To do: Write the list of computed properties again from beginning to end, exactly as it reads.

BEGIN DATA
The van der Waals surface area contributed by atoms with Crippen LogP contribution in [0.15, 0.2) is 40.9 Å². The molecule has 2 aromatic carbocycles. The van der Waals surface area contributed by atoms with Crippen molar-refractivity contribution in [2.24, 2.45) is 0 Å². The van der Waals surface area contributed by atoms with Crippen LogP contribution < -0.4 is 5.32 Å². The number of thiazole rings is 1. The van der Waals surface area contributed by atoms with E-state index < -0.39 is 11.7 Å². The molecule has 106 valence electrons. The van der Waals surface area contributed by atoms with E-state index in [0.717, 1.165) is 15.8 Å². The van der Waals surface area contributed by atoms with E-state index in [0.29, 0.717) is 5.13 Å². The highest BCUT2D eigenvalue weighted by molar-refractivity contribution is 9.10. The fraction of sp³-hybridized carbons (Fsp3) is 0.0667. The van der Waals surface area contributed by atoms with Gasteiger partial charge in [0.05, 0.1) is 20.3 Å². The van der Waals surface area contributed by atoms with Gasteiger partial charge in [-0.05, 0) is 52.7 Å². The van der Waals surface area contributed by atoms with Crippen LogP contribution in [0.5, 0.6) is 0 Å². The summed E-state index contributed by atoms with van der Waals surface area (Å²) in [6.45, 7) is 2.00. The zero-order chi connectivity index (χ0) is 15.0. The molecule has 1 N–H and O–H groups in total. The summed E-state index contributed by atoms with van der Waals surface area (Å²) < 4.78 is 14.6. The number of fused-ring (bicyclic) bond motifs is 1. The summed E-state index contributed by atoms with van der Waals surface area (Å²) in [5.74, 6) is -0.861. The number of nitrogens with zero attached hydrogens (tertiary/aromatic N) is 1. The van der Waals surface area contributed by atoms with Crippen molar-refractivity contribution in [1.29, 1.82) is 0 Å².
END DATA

The van der Waals surface area contributed by atoms with Crippen LogP contribution in [0.15, 0.2) is 40.9 Å². The molecule has 2 aromatic carbocycles. The van der Waals surface area contributed by atoms with Crippen molar-refractivity contribution in [2.24, 2.45) is 0 Å². The van der Waals surface area contributed by atoms with Crippen LogP contribution < -0.4 is 5.32 Å². The number of thiazole rings is 1. The van der Waals surface area contributed by atoms with E-state index < -0.39 is 11.7 Å². The molecule has 106 valence electrons. The van der Waals surface area contributed by atoms with E-state index in [0.717, 1.165) is 15.8 Å². The van der Waals surface area contributed by atoms with E-state index in [0.29, 0.717) is 5.13 Å². The highest BCUT2D eigenvalue weighted by molar-refractivity contribution is 9.10. The fraction of sp³-hybridized carbons (Fsp3) is 0.0667. The van der Waals surface area contributed by atoms with Gasteiger partial charge in [0.05, 0.1) is 20.3 Å². The van der Waals surface area contributed by atoms with Gasteiger partial charge in [-0.05, 0) is 52.7 Å². The van der Waals surface area contributed by atoms with Crippen LogP contribution in [0.5, 0.6) is 0 Å². The summed E-state index contributed by atoms with van der Waals surface area (Å²) in [6.45, 7) is 2.00. The zero-order chi connectivity index (χ0) is 15.0. The molecule has 1 N–H and O–H groups in total. The summed E-state index contributed by atoms with van der Waals surface area (Å²) < 4.78 is 14.6. The number of fused-ring (bicyclic) bond motifs is 1. The summed E-state index contributed by atoms with van der Waals surface area (Å²) in [5.74, 6) is -0.861. The number of nitrogens with zero attached hydrogens (tertiary/aromatic N) is 1. The van der Waals surface area contributed by atoms with Crippen molar-refractivity contribution in [1.29, 1.82) is 0 Å².